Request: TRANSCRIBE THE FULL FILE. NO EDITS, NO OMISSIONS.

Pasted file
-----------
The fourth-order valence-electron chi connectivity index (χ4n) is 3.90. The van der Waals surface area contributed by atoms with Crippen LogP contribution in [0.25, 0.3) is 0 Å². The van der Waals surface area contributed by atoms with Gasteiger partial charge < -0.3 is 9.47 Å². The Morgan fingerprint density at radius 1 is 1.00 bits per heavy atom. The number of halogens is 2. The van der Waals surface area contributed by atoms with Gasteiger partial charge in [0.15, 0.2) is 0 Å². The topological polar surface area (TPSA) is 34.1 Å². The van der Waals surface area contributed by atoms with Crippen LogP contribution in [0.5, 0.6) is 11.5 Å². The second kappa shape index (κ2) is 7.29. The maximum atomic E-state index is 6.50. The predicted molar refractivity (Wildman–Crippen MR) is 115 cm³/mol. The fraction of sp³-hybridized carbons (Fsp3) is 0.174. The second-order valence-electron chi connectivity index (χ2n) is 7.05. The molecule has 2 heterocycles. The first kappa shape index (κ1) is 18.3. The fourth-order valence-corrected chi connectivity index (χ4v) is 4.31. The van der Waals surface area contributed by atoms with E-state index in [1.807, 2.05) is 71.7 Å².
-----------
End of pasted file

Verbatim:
The fourth-order valence-electron chi connectivity index (χ4n) is 3.90. The van der Waals surface area contributed by atoms with Crippen LogP contribution in [0.25, 0.3) is 0 Å². The van der Waals surface area contributed by atoms with Gasteiger partial charge < -0.3 is 9.47 Å². The Morgan fingerprint density at radius 1 is 1.00 bits per heavy atom. The number of halogens is 2. The van der Waals surface area contributed by atoms with Gasteiger partial charge in [0.15, 0.2) is 0 Å². The topological polar surface area (TPSA) is 34.1 Å². The van der Waals surface area contributed by atoms with Crippen LogP contribution in [0.5, 0.6) is 11.5 Å². The second kappa shape index (κ2) is 7.29. The maximum atomic E-state index is 6.50. The predicted molar refractivity (Wildman–Crippen MR) is 115 cm³/mol. The fraction of sp³-hybridized carbons (Fsp3) is 0.174. The second-order valence-electron chi connectivity index (χ2n) is 7.05. The molecule has 2 heterocycles. The first kappa shape index (κ1) is 18.3. The fourth-order valence-corrected chi connectivity index (χ4v) is 4.31. The van der Waals surface area contributed by atoms with E-state index in [1.807, 2.05) is 71.7 Å².